Erik Dolson of Sisters has published a novel about love, deception and the desire to be “known.”
Chalice chronicles a year in the lives of Peter and Debra, who live in Port Cedar on Vincente Island in Puget Sound. Through a series of emails, the two help each other through small ups and downs, share pasts as they disagree about intimacy and love, then create fantasy worlds where it is easier to “be themselves” than it is in real life.
Eventually their worlds collide, and each learns self-deception can be the most insidious lie of all.
“These two characters share many characteristics, even when they disagree, and may even mirror each other,” said Dolson. “I wanted to show how difficult it can be to separate ‘what’s real’ from what we want the most, or fear the most. And how we define the world that also defines us.”
While the book could be thought of as a story about love, Dolson cautions that it is not a romance. He sees the primary market for Chalice, classified as literary fiction, as “people who read books that invite them to think, maybe join book clubs to share what they’ve read.”
Dolson has lived in Central Oregon for more than 30 years where he helped raise his two daughters. He published and edited the Nugget Newspaper in Sisters from 1982 until 2007, owns commercial real estate in downtown Bend, served on the Deschutes County Planning Commission, the Sisters School Board and the Oregon Board of Medical Examiners. After the girls were fledged and his ex-wife took over responsibility for the newspaper, he returned to writing fiction.
Many will recognize elements of Dolson’s life in the character of Peter, who also drives race cars and is, at times, a writer. But he says the book is not an autobiography.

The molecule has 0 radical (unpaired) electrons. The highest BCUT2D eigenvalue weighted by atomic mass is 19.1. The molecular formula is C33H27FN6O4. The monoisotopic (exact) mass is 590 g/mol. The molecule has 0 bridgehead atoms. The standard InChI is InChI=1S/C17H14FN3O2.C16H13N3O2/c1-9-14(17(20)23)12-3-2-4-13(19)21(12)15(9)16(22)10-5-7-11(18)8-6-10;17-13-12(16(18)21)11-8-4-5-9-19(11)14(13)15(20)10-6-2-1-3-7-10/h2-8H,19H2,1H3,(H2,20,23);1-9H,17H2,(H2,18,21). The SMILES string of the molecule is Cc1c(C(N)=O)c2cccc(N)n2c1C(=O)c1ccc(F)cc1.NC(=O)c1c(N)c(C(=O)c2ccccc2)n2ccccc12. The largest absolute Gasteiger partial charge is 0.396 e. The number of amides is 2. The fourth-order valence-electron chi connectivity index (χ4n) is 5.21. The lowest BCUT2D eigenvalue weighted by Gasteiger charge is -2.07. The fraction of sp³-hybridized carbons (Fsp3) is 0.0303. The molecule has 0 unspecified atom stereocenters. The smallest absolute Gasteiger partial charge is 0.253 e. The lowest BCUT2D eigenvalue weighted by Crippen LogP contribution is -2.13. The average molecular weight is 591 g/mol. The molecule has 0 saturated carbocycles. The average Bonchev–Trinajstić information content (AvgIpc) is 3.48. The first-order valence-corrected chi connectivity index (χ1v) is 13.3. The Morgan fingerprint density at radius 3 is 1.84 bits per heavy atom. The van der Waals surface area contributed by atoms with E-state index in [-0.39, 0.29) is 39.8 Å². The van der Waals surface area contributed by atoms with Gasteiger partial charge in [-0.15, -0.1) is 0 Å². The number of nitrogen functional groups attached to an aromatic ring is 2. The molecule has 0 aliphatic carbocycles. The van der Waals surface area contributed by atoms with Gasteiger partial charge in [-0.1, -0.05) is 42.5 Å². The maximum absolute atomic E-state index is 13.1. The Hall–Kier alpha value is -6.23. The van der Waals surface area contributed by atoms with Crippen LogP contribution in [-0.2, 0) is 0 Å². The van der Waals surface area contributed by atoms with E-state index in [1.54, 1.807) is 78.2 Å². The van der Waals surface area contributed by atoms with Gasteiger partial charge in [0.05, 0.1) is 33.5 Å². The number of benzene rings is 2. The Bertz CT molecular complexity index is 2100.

“Though I included elements of my own life in both central characters, I did so because I could describe these events accurately and with passion. I paint scenes I see outside my window, but that does not mean anything is a self-portrait. The book grew out of my imagination, with chapters written to drive the story or carry the theme.”
Dolson graduated from Stanford University in 1973 with a degree in philosophy. He drifted around Europe and Asia for a couple of years, drove a forklift in Israel during one of their frequent wars, hid from soldiers on Cypress while trying to get to Turkey, was treated well in Afghanistan by those who eventually became the Taliban and looked for God in India.
Dolson returned home to San Francisco then waited tables in Portland, Oregon for six years while trying with little success to get published.
Dolson currently splits his time between Oregon and the San Juan Islands. In addition to Chalice, he is working on the fourth draft of All But Forgotten, a mystery set in the San Juans and Seattle, and a small book on Adult Attachment Disorder, It’s Nobody’s Fault.